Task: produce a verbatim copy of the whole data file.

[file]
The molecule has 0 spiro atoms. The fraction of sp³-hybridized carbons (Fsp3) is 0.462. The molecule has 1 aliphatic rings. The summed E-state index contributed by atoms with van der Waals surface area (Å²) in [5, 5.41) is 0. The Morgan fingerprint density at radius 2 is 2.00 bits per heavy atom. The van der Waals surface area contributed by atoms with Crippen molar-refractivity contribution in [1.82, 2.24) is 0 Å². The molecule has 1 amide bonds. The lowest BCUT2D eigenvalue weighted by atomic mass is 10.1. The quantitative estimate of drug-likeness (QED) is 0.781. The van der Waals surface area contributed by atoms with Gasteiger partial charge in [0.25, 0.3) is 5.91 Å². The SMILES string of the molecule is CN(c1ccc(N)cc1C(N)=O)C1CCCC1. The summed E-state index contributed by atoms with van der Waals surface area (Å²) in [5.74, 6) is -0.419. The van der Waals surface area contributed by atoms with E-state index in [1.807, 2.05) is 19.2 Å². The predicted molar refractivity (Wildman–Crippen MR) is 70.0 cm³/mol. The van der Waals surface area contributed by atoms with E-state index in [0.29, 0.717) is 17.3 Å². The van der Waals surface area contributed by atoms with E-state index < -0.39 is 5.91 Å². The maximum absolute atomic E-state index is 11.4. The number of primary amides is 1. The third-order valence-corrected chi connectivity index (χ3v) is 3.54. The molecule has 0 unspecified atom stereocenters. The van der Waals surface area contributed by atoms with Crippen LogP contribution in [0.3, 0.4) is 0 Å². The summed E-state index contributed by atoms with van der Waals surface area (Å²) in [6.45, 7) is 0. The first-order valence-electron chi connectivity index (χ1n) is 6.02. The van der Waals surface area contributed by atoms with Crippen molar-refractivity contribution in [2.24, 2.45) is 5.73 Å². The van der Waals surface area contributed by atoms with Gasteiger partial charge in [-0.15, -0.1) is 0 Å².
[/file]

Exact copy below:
The molecule has 0 spiro atoms. The fraction of sp³-hybridized carbons (Fsp3) is 0.462. The molecule has 1 aliphatic rings. The summed E-state index contributed by atoms with van der Waals surface area (Å²) in [5, 5.41) is 0. The Morgan fingerprint density at radius 2 is 2.00 bits per heavy atom. The van der Waals surface area contributed by atoms with Crippen molar-refractivity contribution in [1.82, 2.24) is 0 Å². The molecule has 1 amide bonds. The lowest BCUT2D eigenvalue weighted by atomic mass is 10.1. The quantitative estimate of drug-likeness (QED) is 0.781. The van der Waals surface area contributed by atoms with Gasteiger partial charge in [0.25, 0.3) is 5.91 Å². The SMILES string of the molecule is CN(c1ccc(N)cc1C(N)=O)C1CCCC1. The summed E-state index contributed by atoms with van der Waals surface area (Å²) in [5.74, 6) is -0.419. The van der Waals surface area contributed by atoms with E-state index in [1.807, 2.05) is 19.2 Å². The predicted molar refractivity (Wildman–Crippen MR) is 70.0 cm³/mol. The van der Waals surface area contributed by atoms with E-state index in [0.29, 0.717) is 17.3 Å². The van der Waals surface area contributed by atoms with E-state index < -0.39 is 5.91 Å². The maximum absolute atomic E-state index is 11.4. The number of primary amides is 1. The third-order valence-corrected chi connectivity index (χ3v) is 3.54. The molecule has 0 unspecified atom stereocenters. The van der Waals surface area contributed by atoms with Crippen LogP contribution in [0.3, 0.4) is 0 Å². The summed E-state index contributed by atoms with van der Waals surface area (Å²) in [6.45, 7) is 0. The first-order valence-electron chi connectivity index (χ1n) is 6.02. The van der Waals surface area contributed by atoms with Crippen molar-refractivity contribution in [2.24, 2.45) is 5.73 Å². The van der Waals surface area contributed by atoms with Gasteiger partial charge in [-0.15, -0.1) is 0 Å².